[Icecast-dev] Icecast status-json.xsl improvements

Roger H├ągensen rh_icecast at skuldwyrm.no
Fri Mar 3 13:53:02 UTC 2017


On 2017-03-03 13:37, Marvin Scholz wrote:
>
>> I'd like to suggest adding history to status-json.xsl or to reduce 
>> the size of the json to the bare minimum that a Web base mediaplayer 
>> might need
>> Add a new one at http://127.0.0.1:8000/playing-json.xsl?mount=/live
>> Which will only hold the current info:
>
> Right now I personally don't think there should be more .xsl json 
> things be added, as it's just a transform from XML to JSON and
> has proven to sometimes cause some weird bugs with malformed json in 
> the past, so proper JSON generation capabilities in Icecast
> would be preferred.
In that case I'd like to suggest 
http://127.0.0.1:8000/playing.json?mount=/live

>
>> [example]...
>
> More suitable would it be, to use the STATS streaming API that Icecast 
> offers, server side, and then use a websocket connection to update the 
> players.

Um. Where is this documented? I took a look at 
http://icecast.org/docs/icecast-trunk/server_stats/ but can't find it 
(I'm probably looking in the wrong place, and if this is supported in 
Icecast 2.4 then shame on me for not knowing).
And does that require authentication? Since (in my case) the caching of 
the info for the webplayer(s) is done using a plain PHP script I'd rater 
not plop password/credentials in it.

Also websockets are not the best choice for PHP scripts etc. The way it 
all works is like this:
The webplayer requests the url (PHP script) and get back the JSON data. 
However the script will do one of two things, if the cache is not stale 
it will provide the cached JSON data, if he cache is still it will 
request it from the streaming server (Icecast/Shoutcast etc), there is 
some delay while this occurs but the next webplayer will get the cached 
JSON instead.

This solution works great on most hosting systems.
Websocket would require a always running service. The benefit there 
obviously is that the service would generate the json file and the 
webserver (or possibly a CDN) would just server a static JSON file with 
no script overhead.
But PHP scripts can not normally run continuously/never ending (in 
theory they can but no webservers allow that normally).

I'm certainly interested in learning more about STATS streaming API 
(it's news to me).

>
>> The server_name and server_description is included since those could 
>> change between DJs (and are nice to display in the webplayer to the 
>> listener).
>> The date for each song is somewhat useful for a webplayer, not only 
>> can a webplayer show the start time for each song to the listener but 
>> (with the exeception of the current song) it can calculate and show 
>> the duration of songs.
>
> While this in theory works, it requires that you do _not_ use ICY 
> metadata (which is used for MP3 and AAC), as ICY metadata can't be 
> very accurate,
> due to the way ICY works.

Not sure why you are mentioning ICY data? The source sends a title 
update to the stream server, the script (or webplayer) fetches the json 
data fro the stream server. Not sure how the Shoutcast protocol is 
involved with this?

Also no metadata (ICY or not) can be reliable. For example the station 
I'm the tech guy at has live playlist and live DJs. The accuracy of 
titles is beholden to whatever source client is used. Also, it is 
possible that such is time delayed on purpose to mess wit stream rippers 
so it will obviously not accurate to the second. But for displaying to a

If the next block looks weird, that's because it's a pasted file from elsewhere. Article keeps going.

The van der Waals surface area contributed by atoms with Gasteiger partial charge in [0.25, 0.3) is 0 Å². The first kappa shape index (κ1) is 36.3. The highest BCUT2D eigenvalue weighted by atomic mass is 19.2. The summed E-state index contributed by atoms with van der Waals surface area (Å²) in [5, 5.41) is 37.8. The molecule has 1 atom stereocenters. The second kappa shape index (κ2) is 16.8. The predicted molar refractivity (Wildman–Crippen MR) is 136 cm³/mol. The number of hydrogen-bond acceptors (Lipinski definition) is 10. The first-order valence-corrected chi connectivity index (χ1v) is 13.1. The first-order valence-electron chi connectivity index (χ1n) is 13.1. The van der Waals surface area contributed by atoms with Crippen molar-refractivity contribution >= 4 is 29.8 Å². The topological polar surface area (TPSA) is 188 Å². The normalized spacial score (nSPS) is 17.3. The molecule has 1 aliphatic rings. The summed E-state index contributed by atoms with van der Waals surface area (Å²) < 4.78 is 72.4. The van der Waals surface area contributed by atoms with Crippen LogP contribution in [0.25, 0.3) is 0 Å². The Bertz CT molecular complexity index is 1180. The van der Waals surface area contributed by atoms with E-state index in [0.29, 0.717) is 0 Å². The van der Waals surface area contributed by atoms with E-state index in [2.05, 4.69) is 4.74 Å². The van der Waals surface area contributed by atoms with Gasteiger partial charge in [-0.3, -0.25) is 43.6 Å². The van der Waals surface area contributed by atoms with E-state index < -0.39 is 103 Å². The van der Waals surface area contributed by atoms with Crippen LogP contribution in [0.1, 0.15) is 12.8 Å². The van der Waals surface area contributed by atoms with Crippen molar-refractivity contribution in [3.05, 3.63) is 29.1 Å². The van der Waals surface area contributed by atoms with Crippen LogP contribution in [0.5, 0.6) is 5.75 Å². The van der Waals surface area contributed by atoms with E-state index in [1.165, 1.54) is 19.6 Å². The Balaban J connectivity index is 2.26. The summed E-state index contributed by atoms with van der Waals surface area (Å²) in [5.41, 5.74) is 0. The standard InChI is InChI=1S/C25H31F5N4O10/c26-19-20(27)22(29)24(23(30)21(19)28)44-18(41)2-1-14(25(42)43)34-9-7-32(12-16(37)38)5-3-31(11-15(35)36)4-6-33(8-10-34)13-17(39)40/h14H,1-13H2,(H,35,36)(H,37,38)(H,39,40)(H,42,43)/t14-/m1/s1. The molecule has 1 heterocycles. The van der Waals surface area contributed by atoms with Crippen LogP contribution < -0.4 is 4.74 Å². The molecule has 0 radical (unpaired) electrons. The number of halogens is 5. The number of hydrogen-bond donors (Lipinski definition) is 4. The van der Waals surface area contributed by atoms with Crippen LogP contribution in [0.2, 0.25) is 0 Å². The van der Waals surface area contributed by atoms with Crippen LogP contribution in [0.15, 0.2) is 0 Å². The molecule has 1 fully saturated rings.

listener as long as it's not more than half a minute off is OK enough, 
the test setup I have here is accurate to within a few seconds which 
makes calculating a duration in the webplayer actually useful.

>
>> With Icecast there is luckily no need to get a server datetime from 
>> anywhere else as Icecast has proper HTTP headers, but providing the 
>> date in the JSON would be easier to code in a script/webplayer, HTTP 
>> headers can be a bit fiddly, although with a server side script PHP 
>> or something else should have no issues handling the HTTP Date value, 
>> but still providing the date in the json simplifies the 
>> implementation (no parsing needed, just passthrough and cache 
>> basically).
>
> Using the Date headers is the right thing to do.

But it requires some fiddling around with date reformatting from HTTP 
date to the one shown in the example JSON, if Icecast provided the 
server date in it's JSON then that is one less piece of code needed in 
the script/webplayers. There also seems to be some issues with getting 
the Date header when doing XHR in javascript (possibly CORS related). 
Again, it sounds lazy but having less "end programmer" coded needed 
would be a plus.

>
>> I believe the lack of a song history has been pointed out before, now 
>> with Webplayers possible (which do not support in-stream metadata 
>> "out-of-the-box") this is very useful. If Shoutcast v2 had a proper 
>> server date provided it would still be two calls (to get the history 
>> and the stream name/description). Icecast can easily do this better, 
>> right?
>
> When streaming in modern formats, like Ogg or WebM, browser players 
> should support metadata.

I need to look into that deeper (for webplayers) then, I'm currently 
working on adding Ogg (and possibly WebM) metadata support for a Windows 
based player I'm maintaining so if browsers can provide that info to 
javascript then that is awesome.
BTW! Does this require CORS or is the metadata available without CORS?

>
> Could you maybe register at trac.xiph.org and create a feature request 
> there with the information you included in this E-mail?
> (If you do, don't forget to choose Icecast as the component)

Sure, once you answer this email and clarify/answer some of my questions 
I'll re-think my feature request if needed and then create it.


-- 
Roger H├ągensen,
Freelancer, Norway.



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